Created by Jerry Siegel and Joe Shuster, the Man of Tomorrow first appeared in Action Comics #1 in 1938. The following year, the newspaper comic strip began and four audition radio programs were prepared to sell Superman as a radio series. When Superman was first heard on radio less than two years after the comic book appearance, the character took on an added dimension with Bud Collyer in the title role. During World War II and the post-war years, the juvenile adventure radio serial, sponsored by Kellogg's Pep, was a huge success, with many listeners following the quest for "truth and justice" in the daily radio broadcasts, the comic book stories and the newspaper comic strip. Airing in the late afternoon (variously at 5:15pm, 5:30pm and 5:45pm), the radio serial engaged its young after-school audience with its exciting and distinctive opening, which changed slightly as the series progressed. Most familiar today is the television opening, which copied the radio opening from 1945 onward (save for "..and the American Way" line, which was an even later addition) but the most oft heard radio opening through the mid-1940s was:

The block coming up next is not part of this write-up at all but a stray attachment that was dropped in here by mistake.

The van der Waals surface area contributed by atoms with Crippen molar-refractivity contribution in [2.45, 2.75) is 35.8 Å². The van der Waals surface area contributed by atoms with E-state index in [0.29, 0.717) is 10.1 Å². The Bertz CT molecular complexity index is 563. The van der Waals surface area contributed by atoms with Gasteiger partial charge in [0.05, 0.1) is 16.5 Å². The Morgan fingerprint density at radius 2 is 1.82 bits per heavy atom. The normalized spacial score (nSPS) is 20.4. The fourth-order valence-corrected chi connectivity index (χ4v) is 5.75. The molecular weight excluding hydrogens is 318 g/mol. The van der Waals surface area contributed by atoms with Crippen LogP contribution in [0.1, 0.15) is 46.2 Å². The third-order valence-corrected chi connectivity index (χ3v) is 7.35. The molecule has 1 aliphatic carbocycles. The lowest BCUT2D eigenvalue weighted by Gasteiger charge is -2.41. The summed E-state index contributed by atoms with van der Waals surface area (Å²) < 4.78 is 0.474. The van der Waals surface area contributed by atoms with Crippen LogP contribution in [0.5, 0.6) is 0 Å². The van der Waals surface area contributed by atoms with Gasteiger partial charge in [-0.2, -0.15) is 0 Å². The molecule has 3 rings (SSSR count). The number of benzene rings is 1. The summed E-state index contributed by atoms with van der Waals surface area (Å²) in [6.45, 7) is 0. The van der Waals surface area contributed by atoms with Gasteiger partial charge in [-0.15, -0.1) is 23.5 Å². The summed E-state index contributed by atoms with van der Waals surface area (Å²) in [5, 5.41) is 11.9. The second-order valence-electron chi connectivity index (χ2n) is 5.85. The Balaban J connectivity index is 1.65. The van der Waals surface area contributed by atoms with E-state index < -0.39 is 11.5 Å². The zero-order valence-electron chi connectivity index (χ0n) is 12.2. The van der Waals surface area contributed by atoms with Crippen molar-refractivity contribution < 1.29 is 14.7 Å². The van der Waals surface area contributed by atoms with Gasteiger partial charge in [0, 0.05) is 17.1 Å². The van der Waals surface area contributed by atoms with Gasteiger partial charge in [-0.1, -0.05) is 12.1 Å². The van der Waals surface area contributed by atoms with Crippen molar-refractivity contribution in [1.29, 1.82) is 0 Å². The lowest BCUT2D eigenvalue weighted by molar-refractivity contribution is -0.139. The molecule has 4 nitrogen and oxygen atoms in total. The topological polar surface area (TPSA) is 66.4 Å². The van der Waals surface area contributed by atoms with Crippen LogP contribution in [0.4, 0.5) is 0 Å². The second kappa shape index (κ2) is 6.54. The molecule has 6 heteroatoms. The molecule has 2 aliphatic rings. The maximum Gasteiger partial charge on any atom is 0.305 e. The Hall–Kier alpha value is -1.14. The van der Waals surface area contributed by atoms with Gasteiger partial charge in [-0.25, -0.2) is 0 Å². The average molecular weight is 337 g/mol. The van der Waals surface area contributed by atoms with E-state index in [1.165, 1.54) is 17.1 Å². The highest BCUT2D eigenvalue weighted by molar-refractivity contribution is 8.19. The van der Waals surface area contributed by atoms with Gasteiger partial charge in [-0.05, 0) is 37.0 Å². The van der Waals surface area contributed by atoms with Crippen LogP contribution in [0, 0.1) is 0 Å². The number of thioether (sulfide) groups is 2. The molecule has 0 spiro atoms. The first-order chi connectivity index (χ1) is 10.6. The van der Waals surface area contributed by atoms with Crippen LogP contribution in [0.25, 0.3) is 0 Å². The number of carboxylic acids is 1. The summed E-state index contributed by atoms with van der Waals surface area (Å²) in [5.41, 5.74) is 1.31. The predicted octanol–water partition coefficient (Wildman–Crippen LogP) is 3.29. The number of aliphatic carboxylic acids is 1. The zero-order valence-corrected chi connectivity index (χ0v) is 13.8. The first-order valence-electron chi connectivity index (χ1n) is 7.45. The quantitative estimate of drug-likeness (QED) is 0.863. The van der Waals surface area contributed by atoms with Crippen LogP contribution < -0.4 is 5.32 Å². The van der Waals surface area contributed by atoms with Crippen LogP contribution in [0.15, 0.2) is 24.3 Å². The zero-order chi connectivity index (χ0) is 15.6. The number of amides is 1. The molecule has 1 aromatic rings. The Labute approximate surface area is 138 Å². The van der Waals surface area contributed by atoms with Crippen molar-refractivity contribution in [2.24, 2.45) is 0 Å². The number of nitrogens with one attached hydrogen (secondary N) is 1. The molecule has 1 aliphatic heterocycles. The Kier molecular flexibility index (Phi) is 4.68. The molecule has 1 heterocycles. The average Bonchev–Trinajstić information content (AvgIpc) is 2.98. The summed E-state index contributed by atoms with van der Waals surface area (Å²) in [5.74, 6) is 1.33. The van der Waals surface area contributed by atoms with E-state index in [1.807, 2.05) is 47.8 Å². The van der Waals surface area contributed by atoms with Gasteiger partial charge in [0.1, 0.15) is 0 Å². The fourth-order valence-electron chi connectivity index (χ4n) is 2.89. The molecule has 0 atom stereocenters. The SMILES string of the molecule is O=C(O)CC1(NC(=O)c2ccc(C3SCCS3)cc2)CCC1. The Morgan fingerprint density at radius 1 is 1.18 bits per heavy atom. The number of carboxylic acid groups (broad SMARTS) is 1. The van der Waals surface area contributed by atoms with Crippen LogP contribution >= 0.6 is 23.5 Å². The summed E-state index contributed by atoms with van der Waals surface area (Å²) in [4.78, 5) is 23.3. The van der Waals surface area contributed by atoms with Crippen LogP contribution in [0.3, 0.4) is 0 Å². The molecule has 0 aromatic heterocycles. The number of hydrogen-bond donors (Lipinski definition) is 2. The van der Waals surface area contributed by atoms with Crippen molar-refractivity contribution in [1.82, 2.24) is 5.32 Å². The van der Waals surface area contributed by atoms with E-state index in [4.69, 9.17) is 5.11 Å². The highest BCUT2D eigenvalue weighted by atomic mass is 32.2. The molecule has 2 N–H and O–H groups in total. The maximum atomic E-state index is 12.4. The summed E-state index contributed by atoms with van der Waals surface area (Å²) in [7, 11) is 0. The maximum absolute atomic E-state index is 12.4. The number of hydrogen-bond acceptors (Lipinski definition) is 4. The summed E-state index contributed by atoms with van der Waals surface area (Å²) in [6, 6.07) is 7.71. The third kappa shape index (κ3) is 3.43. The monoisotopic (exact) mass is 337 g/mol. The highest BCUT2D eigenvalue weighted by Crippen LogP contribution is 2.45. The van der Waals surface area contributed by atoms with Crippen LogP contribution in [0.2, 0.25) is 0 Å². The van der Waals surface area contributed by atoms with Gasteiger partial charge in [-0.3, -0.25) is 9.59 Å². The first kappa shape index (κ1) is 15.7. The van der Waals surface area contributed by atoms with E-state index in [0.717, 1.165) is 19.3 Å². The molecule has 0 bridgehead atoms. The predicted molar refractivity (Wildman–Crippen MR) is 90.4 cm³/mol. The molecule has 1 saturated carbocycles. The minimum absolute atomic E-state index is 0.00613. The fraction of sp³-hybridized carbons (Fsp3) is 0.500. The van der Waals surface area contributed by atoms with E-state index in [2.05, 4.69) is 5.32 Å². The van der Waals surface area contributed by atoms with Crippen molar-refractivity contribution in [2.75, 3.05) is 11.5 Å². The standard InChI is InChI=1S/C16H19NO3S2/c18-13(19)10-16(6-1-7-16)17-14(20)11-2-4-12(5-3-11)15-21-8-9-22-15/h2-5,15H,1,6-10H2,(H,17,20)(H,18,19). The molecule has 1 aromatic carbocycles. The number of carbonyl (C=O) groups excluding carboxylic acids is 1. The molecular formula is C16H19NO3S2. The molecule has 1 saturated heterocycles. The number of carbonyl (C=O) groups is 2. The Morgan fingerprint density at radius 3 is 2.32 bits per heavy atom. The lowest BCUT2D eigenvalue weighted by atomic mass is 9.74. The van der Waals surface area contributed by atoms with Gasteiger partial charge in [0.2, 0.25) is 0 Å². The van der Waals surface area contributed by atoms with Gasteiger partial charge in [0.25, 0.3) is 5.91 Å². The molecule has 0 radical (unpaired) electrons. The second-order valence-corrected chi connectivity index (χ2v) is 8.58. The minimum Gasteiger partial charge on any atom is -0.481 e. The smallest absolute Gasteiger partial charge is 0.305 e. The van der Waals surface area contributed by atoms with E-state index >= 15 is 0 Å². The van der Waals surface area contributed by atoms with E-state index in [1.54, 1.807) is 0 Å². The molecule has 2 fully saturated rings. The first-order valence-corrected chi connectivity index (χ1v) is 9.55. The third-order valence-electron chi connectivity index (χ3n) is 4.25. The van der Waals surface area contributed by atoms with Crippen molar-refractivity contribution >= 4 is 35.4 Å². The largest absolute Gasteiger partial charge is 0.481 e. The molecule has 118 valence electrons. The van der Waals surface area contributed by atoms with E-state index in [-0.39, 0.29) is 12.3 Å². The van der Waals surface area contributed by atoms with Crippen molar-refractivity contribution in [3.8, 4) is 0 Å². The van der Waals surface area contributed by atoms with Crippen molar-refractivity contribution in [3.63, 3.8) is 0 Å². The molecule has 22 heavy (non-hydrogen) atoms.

- "Presenting the transcription feature, Superman." (followed by Superman's "flying" audio effect)
- Up in the sky! Look!
It's a bird!
It's a plane!
"Yes, it's Superman--strange visitor from the planet Krypton who came to Earth with powers and abilities far beyond those of mortal men. Superman, who can leap tall buildings in a single bound, race a speeding bullet to its target, bend steel in his bare hands, and who, disguised as Clark Kent, mild-mannered reporter for a great Metropolitan newspaper, fights a never-ending battle for truth and justice."
By September 5, 1945, the opening, (repeated at the close), had morphed into:
- "Faster than a speeding bullet. More powerful than a locomotive. Able to leap tall buildings in a single bound.'
Look! Up in the sky!
It's a bird!
It's a plane!
Read more about this topic: radio">The Adventures Of Superman (radio)
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